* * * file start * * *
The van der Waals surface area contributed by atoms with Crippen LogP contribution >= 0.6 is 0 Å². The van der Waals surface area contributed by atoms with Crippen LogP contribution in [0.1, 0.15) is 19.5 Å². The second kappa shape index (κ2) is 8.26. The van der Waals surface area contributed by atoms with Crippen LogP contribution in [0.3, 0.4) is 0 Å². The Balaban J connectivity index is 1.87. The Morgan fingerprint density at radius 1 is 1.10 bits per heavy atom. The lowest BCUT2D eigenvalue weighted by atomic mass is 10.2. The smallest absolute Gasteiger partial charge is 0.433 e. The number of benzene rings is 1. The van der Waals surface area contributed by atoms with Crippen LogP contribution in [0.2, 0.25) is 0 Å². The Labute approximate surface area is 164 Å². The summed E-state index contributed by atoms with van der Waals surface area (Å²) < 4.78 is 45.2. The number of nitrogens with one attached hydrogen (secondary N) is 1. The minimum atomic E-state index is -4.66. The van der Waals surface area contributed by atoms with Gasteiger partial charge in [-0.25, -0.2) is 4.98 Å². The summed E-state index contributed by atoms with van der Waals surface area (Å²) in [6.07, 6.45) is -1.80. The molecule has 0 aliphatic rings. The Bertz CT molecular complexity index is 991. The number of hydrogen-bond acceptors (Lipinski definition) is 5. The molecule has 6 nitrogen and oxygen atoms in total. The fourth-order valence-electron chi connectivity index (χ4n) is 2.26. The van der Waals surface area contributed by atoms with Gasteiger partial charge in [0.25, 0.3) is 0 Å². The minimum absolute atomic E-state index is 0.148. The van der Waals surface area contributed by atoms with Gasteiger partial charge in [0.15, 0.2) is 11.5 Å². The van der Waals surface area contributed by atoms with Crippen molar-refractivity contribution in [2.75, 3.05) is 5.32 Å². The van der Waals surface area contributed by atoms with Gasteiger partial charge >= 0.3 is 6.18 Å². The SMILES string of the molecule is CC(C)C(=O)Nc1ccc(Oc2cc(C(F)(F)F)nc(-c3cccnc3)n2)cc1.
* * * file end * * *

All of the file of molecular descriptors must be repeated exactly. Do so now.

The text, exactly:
The van der Waals surface area contributed by atoms with Crippen LogP contribution >= 0.6 is 0 Å². The van der Waals surface area contributed by atoms with Crippen LogP contribution in [0.1, 0.15) is 19.5 Å². The second kappa shape index (κ2) is 8.26. The van der Waals surface area contributed by atoms with Crippen LogP contribution in [0.3, 0.4) is 0 Å². The Balaban J connectivity index is 1.87. The Morgan fingerprint density at radius 1 is 1.10 bits per heavy atom. The lowest BCUT2D eigenvalue weighted by atomic mass is 10.2. The smallest absolute Gasteiger partial charge is 0.433 e. The number of benzene rings is 1. The van der Waals surface area contributed by atoms with Crippen LogP contribution in [0.2, 0.25) is 0 Å². The Labute approximate surface area is 164 Å². The summed E-state index contributed by atoms with van der Waals surface area (Å²) < 4.78 is 45.2. The number of nitrogens with one attached hydrogen (secondary N) is 1. The minimum atomic E-state index is -4.66. The van der Waals surface area contributed by atoms with Gasteiger partial charge in [-0.25, -0.2) is 4.98 Å². The summed E-state index contributed by atoms with van der Waals surface area (Å²) in [6.07, 6.45) is -1.80. The molecule has 0 aliphatic rings. The Bertz CT molecular complexity index is 991. The number of hydrogen-bond acceptors (Lipinski definition) is 5. The molecule has 6 nitrogen and oxygen atoms in total. The fourth-order valence-electron chi connectivity index (χ4n) is 2.26. The van der Waals surface area contributed by atoms with Gasteiger partial charge in [0.25, 0.3) is 0 Å². The minimum absolute atomic E-state index is 0.148. The van der Waals surface area contributed by atoms with Gasteiger partial charge in [0.15, 0.2) is 11.5 Å². The van der Waals surface area contributed by atoms with Crippen molar-refractivity contribution in [2.75, 3.05) is 5.32 Å². The van der Waals surface area contributed by atoms with Gasteiger partial charge >= 0.3 is 6.18 Å². The SMILES string of the molecule is CC(C)C(=O)Nc1ccc(Oc2cc(C(F)(F)F)nc(-c3cccnc3)n2)cc1.